Even though researchers can't be sure that more sleep gave students an academic edge, the school's biology teachers say the difference was striking.
"When we started at 7:50 a.m. there would always be stragglers who were having a hard time getting here," says Cindy Jatul, who teaches biology at Roosevelt High School. Students were groggy and noticeably different from students who took her class later in the day. "For example, if I gave them a project in the lab, they would be the most likely class to mess up," she says.
Franklin High School science teacher A.J. Katzaroff says "there was lots of yawning" when school started at 7:50 a.m. Students had a hard time engaging in the work or in brief discussions, which is extremely unfortunate. "Some of the best practices in science education have students talk, discuss and investigate together and those are all very hard when the brain is not fully powered," Katzaroff says.
After the time switch, many more kids were able to engage in deeper thought and scientific discourse. Katzaroff says. The number of students who were tardy or absent also decreased significantly, putting Franklin High School — which is in a low-income neighborhood — on par with students from a higher-income neighborhood. The later school start time gave them a better opportunity to make it to school on time.
"We need to give every bit of equity we can for kids in lower socio-economic families," says Dr. Cora Collette Breuner, spokesperson for the American Academy of Pediatrics and professor of pediatrics at the University of Washington School of Medicine. Breuner was not involved in the study.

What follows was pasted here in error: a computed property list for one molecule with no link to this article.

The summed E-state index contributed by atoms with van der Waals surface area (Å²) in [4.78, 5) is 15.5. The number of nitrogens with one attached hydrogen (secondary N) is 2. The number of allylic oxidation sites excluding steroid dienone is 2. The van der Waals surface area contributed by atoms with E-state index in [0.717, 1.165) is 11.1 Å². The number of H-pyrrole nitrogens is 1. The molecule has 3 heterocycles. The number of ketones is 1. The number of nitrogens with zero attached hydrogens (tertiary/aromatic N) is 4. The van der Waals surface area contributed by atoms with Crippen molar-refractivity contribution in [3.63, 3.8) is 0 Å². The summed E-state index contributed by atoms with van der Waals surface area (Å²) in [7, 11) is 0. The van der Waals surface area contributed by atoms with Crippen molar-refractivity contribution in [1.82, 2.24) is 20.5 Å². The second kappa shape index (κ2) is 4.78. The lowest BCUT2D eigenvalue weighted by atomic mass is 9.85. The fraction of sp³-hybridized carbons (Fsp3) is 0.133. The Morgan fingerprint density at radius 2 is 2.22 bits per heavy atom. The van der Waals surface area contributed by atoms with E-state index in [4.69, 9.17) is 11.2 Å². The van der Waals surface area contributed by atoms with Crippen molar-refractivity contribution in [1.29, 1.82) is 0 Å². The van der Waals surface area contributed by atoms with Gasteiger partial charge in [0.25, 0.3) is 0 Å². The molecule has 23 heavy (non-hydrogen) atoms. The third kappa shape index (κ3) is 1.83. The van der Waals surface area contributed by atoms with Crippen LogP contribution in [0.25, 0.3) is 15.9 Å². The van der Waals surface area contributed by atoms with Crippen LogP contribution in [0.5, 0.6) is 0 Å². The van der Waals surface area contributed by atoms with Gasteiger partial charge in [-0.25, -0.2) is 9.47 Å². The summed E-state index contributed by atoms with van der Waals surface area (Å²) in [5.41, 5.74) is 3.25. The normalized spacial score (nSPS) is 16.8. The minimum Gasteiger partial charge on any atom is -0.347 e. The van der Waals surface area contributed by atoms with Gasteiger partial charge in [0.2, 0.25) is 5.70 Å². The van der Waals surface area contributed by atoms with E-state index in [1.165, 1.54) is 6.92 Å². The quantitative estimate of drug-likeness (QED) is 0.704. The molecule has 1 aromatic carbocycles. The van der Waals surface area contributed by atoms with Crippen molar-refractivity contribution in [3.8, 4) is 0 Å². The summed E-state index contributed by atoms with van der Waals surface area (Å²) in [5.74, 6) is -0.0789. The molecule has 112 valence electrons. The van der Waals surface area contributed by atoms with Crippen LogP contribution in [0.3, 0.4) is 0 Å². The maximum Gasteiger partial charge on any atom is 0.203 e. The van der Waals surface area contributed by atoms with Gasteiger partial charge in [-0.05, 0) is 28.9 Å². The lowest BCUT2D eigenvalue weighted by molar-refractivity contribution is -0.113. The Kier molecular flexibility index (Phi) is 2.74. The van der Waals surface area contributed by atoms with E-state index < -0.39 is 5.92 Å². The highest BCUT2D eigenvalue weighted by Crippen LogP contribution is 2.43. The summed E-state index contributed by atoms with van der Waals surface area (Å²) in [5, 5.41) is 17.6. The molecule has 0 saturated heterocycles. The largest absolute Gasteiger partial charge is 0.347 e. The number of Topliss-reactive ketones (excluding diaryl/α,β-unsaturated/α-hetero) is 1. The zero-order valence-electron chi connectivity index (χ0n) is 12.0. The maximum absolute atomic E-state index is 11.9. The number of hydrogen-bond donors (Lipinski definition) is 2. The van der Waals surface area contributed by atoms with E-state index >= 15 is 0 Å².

Breuner calls the findings "exciting" and says that while an extra 34 minutes of sleep might not sound like a lot to the average person, when it comes to sleep "every minute counts."
Breuner says that while only a handful of school districts nationwide have switched to later start times, that is changing "as counties and cities like Seattle make changes and see positive benefit."
DAVID GREENE, HOST:
There's a movement to make sure kids aren't sleepless in Seattle. With homework, extracurriculars, kids aren't getting enough sleep. Seattle's solution? Start school later. Here's NPR's Patti Neighmond.
PATTI NEIGHMOND, BYLINE: Seattle schools pushed back the opening bell for all high schools and most middle schools by about an hour, from 7:50 in the morning to 8:45. Researchers at the University of Washington wanted to know if that resulted in more sleep. The answer? Yes - 34 more minutes. Lead researcher Gideon Dunster.
GIDEON DUNSTER: Thirty-four minutes may not sound like a lot to the average person, but for those of us who study in this field, this is a huge impact, beneficial impact for the students.
NEIGHMOND: Fewer students were absent from class. Fewer were late. And overall, grades increased by 4.5 percent.
DUNSTER: That can be the difference between an A or a B, between passing a class and not passing a class.
NEIGHMOND: Students wore Fitbit-type wrist devices which measured light and activity levels so researchers knew when students were awake or asleep. They compared students in a 10th-grade biology class when school started early to students in that same biology class when school started later. Teachers saw a big difference. Roosevelt High School biology teacher Cindy Jatul says once school started later, there was a lot less yawning and a lot more focus.
CINDY JATUL: I'm constantly, as a lab teacher, interacting with students and asking them to explain things that they're doing and interpret data, et cetera. And well-rested students are much more capable of engaging and analyzing and articulating what they're learning.
NEIGHMOND: And if you're wondering why kids just don't go to bed earlier, senior author Horacio de la Iglesia says once children reach puberty, their biological clock changes.
HORACIO DE LA IGLESIA: You can send them to sleep, but they will lay in bed and they will not fall asleep. They will not be able to biologically fall asleep until midnight, at least.
NEIGHMOND: The American Academy of Pediatrics recommends all schools start at 8:30, but only a handful of counties nationwide are doing that. Patti Neighmond, NPR News. Transcript provided by NPR, Copyright NPR.